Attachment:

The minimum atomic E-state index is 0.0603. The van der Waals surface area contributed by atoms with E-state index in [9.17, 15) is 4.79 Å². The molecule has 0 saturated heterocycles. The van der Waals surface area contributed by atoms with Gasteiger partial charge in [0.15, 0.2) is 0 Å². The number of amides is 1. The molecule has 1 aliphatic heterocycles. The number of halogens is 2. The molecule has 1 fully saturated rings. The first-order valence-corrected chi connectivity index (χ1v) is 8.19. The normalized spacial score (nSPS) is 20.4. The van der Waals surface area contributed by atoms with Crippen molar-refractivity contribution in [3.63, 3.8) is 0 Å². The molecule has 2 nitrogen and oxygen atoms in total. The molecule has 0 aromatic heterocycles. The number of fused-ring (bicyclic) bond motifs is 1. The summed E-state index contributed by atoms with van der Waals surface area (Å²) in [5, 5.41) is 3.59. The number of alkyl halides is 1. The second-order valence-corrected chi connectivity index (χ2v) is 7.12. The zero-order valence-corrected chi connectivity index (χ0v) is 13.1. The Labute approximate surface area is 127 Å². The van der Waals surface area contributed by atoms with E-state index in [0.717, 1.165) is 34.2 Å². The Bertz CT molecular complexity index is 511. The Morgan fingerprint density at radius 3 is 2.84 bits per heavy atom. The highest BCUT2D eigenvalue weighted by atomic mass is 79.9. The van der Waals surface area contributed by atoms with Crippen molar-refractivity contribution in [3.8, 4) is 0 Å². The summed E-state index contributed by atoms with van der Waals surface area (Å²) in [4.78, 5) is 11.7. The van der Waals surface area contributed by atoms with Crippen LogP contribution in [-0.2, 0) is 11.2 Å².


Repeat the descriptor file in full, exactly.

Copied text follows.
The minimum atomic E-state index is 0.0603. The van der Waals surface area contributed by atoms with E-state index in [9.17, 15) is 4.79 Å². The molecule has 0 saturated heterocycles. The van der Waals surface area contributed by atoms with Gasteiger partial charge in [0.15, 0.2) is 0 Å². The number of amides is 1. The molecule has 1 aliphatic heterocycles. The number of halogens is 2. The molecule has 1 fully saturated rings. The first-order valence-corrected chi connectivity index (χ1v) is 8.19. The normalized spacial score (nSPS) is 20.4. The van der Waals surface area contributed by atoms with Crippen molar-refractivity contribution in [3.63, 3.8) is 0 Å². The molecule has 2 nitrogen and oxygen atoms in total. The molecule has 0 aromatic heterocycles. The number of fused-ring (bicyclic) bond motifs is 1. The summed E-state index contributed by atoms with van der Waals surface area (Å²) in [5, 5.41) is 3.59. The number of alkyl halides is 1. The second-order valence-corrected chi connectivity index (χ2v) is 7.12. The zero-order valence-corrected chi connectivity index (χ0v) is 13.1. The Labute approximate surface area is 127 Å². The van der Waals surface area contributed by atoms with E-state index in [0.717, 1.165) is 34.2 Å². The Bertz CT molecular complexity index is 511. The Morgan fingerprint density at radius 3 is 2.84 bits per heavy atom. The highest BCUT2D eigenvalue weighted by atomic mass is 79.9. The van der Waals surface area contributed by atoms with Crippen molar-refractivity contribution in [3.8, 4) is 0 Å². The summed E-state index contributed by atoms with van der Waals surface area (Å²) in [4.78, 5) is 11.7. The van der Waals surface area contributed by atoms with Crippen LogP contribution in [-0.2, 0) is 11.2 Å².